You are here

Inspection Summary


Overall summary & rating

Good

Updated 7 April 2017

The Hillings is registered to provide accommodation and personal care for up to 72 people. There were 66 older people living in the service at the time of the inspection.

This unannounced inspection took place on 6 March 2017.

There was a registered manager in post at the time of this inspection. A registered manager is a person who has registered with the Care Quality Commission to manage the service. Like registered providers, they are 'registered persons'. Registered persons have legal responsibility for meeting the requirements in the Health and Social Care Act 2008 and associated Regulations about how the service is run.

Risk assessments did not always provide sufficiently detailed information for staff about how to manage risks to people. Where quality monitoring systems had identified that improvements were required, action plans were in place to monitor the improvements.

Accidents and incidents were reviewed to reduce the risk of any reoccurrence.

People received their medicines as prescribed and medicines were stored and disposed of in a safe way. Staff who administered medicines had received appropriate training.

The provider had a recruitment process in place and staff were only employed within the service after all essential safety checks had been satisfactorily completed. Staff were knowledgeable about reporting any incidents of harm. People were looked after by enough staff to support them with their individual needs.

People were provided with a choice of meals. When necessary, people were given any extra help they needed to make sure that they had enough to eat and drink to keep them healthy.

Staff referred people appropriately to healthcare professionals.

The service was acting in accordance with the requirements of the MCA including the DoLS. The registered manager was able to demonstrate how they supported people to make decisions about their care. Where people were unable to do so, there were records showing that decisions were being taken in their best interests. DoLS applications had been submitted to the appropriate authority. This meant that people did not have restrictions placed on them without the correct procedures being followed.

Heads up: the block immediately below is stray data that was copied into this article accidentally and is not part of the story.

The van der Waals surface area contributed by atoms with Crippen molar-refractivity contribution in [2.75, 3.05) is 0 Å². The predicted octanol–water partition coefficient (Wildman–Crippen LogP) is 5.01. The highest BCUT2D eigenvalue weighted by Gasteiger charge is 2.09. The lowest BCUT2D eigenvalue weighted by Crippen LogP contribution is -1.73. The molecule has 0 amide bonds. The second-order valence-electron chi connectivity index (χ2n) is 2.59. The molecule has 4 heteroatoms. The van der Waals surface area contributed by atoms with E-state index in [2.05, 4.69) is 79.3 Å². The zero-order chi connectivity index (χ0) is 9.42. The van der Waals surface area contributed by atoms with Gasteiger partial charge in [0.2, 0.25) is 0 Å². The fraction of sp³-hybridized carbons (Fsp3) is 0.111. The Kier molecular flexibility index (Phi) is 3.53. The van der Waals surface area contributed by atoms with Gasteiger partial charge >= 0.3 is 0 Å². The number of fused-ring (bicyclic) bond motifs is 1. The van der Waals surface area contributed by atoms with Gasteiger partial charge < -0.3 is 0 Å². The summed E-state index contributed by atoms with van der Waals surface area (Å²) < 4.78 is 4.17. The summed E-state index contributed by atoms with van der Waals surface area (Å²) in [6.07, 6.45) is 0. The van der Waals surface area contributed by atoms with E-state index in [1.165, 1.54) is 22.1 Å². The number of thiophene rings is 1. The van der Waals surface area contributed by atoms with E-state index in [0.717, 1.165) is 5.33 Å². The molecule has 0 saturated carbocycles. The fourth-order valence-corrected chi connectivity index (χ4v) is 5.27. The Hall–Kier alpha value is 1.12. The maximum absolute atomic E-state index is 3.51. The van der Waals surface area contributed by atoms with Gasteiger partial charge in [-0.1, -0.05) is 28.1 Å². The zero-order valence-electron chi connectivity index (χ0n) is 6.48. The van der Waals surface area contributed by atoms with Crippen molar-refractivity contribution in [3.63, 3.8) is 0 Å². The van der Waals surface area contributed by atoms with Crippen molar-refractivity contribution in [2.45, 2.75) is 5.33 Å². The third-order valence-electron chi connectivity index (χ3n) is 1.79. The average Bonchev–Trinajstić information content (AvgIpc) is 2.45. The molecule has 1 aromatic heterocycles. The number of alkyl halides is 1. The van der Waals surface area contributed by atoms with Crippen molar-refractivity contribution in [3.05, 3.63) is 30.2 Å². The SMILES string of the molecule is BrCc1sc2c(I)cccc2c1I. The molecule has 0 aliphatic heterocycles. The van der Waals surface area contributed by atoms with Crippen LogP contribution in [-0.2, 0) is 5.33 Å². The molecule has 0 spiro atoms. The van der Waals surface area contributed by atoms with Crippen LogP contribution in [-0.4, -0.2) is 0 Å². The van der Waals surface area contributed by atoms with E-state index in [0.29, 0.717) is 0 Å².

Staff knew how to meet people’s current needs. Staff were trained, supported and supervised to do their job. Staff treated people with dignity and respect.

People were encouraged to maintain hobbies and interests and join in the activities provided at the service and in the community.

People’s views were listened to and acted on. People received care and support in the way they preferred.

Quality assurance procedures were in place and these were effective in identifying areas for improvements.

Inspection areas

Safe

Requires improvement

Updated 7 April 2017

The service was not always safe.

Whilst risks to people had been identified, full details risks and how to minimise them were not always recorded or known by staff.

People were supported to take their prescribed medicines.

There were sufficient numbers of staff with the appropriate skills to keep people safe and meet their assessed needs.

Staff were only employed after all the essential pre-employment checks had been satisfactorily completed.

Effective

Good

Updated 7 April 2017

The service was effective.

When appropriate people were assessed for their capacity to make day-to-day decisions. Appropriate DoLS applications were being made to the authorising agencies to ensure that people were only deprived of their liberty in a lawful way.

Staff were trained to support people with their care needs. Staff had regular supervisions to ensure that they carried out effective care and support.

People’s health and nutritional needs were met.

Caring

Good

Updated 7 April 2017

The service was caring.

Staff treated people with respect and were knowledgeable about people’s needs and preferences.

People could choose how and where they spent their time.

Responsive

Good

Updated 7 April 2017

The service was responsive.

Whilst care plans did not always contain up to date information about the support that people needed; staff were aware of people’s needs.

People were encouraged to maintain hobbies and interests and join in the activities provided at the service and in the community.

People’s views were listened to and acted on. People received care and support in the way they preferred.

Well-led

Good

Updated 7 April 2017

The service was well-led

Systems were in place to monitor the quality of the service provided and where required action plans were in place to bring about improvement.

There were opportunities for people and staff to express their views about the service.